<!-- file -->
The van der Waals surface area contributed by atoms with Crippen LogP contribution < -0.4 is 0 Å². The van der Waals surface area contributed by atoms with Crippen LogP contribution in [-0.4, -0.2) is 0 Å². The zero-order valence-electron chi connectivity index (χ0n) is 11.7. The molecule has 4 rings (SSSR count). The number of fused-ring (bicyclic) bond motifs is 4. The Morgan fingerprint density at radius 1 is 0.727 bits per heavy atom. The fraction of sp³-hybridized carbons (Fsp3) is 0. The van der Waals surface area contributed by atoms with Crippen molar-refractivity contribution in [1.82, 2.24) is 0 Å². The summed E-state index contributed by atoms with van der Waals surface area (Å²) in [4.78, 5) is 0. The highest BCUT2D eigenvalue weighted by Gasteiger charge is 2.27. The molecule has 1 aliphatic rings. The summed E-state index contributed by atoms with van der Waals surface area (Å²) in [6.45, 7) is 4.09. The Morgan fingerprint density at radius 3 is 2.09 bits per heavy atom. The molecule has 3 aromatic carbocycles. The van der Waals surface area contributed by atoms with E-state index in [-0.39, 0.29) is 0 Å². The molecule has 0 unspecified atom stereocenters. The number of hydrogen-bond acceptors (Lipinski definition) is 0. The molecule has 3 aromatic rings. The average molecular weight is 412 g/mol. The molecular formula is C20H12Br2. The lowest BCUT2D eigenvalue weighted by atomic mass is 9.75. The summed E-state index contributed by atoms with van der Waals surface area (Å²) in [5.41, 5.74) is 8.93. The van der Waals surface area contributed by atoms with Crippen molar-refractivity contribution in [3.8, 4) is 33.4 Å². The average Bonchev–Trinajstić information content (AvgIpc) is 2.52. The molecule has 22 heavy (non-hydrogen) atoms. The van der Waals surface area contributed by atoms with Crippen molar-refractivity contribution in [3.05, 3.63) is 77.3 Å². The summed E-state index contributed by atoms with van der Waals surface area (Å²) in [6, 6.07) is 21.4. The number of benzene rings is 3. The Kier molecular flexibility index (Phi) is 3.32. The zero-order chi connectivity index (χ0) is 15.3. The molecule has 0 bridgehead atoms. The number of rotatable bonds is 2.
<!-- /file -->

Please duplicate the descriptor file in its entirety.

The van der Waals surface area contributed by atoms with Crippen LogP contribution < -0.4 is 0 Å². The van der Waals surface area contributed by atoms with Crippen LogP contribution in [-0.4, -0.2) is 0 Å². The zero-order valence-electron chi connectivity index (χ0n) is 11.7. The molecule has 4 rings (SSSR count). The number of fused-ring (bicyclic) bond motifs is 4. The Morgan fingerprint density at radius 1 is 0.727 bits per heavy atom. The fraction of sp³-hybridized carbons (Fsp3) is 0. The van der Waals surface area contributed by atoms with Crippen molar-refractivity contribution in [1.82, 2.24) is 0 Å². The summed E-state index contributed by atoms with van der Waals surface area (Å²) in [4.78, 5) is 0. The highest BCUT2D eigenvalue weighted by Gasteiger charge is 2.27. The molecule has 1 aliphatic rings. The summed E-state index contributed by atoms with van der Waals surface area (Å²) in [6.45, 7) is 4.09. The Morgan fingerprint density at radius 3 is 2.09 bits per heavy atom. The molecule has 3 aromatic carbocycles. The van der Waals surface area contributed by atoms with E-state index in [-0.39, 0.29) is 0 Å². The molecule has 0 unspecified atom stereocenters. The number of hydrogen-bond acceptors (Lipinski definition) is 0. The molecule has 3 aromatic rings. The average molecular weight is 412 g/mol. The molecular formula is C20H12Br2. The lowest BCUT2D eigenvalue weighted by atomic mass is 9.75. The summed E-state index contributed by atoms with van der Waals surface area (Å²) in [5.41, 5.74) is 8.93. The van der Waals surface area contributed by atoms with Crippen molar-refractivity contribution in [3.8, 4) is 33.4 Å². The average Bonchev–Trinajstić information content (AvgIpc) is 2.52. The molecule has 22 heavy (non-hydrogen) atoms. The van der Waals surface area contributed by atoms with Crippen molar-refractivity contribution in [3.05, 3.63) is 77.3 Å². The summed E-state index contributed by atoms with van der Waals surface area (Å²) in [6, 6.07) is 21.4. The number of benzene rings is 3. The Kier molecular flexibility index (Phi) is 3.32. The zero-order chi connectivity index (χ0) is 15.3. The molecule has 0 bridgehead atoms. The number of rotatable bonds is 2.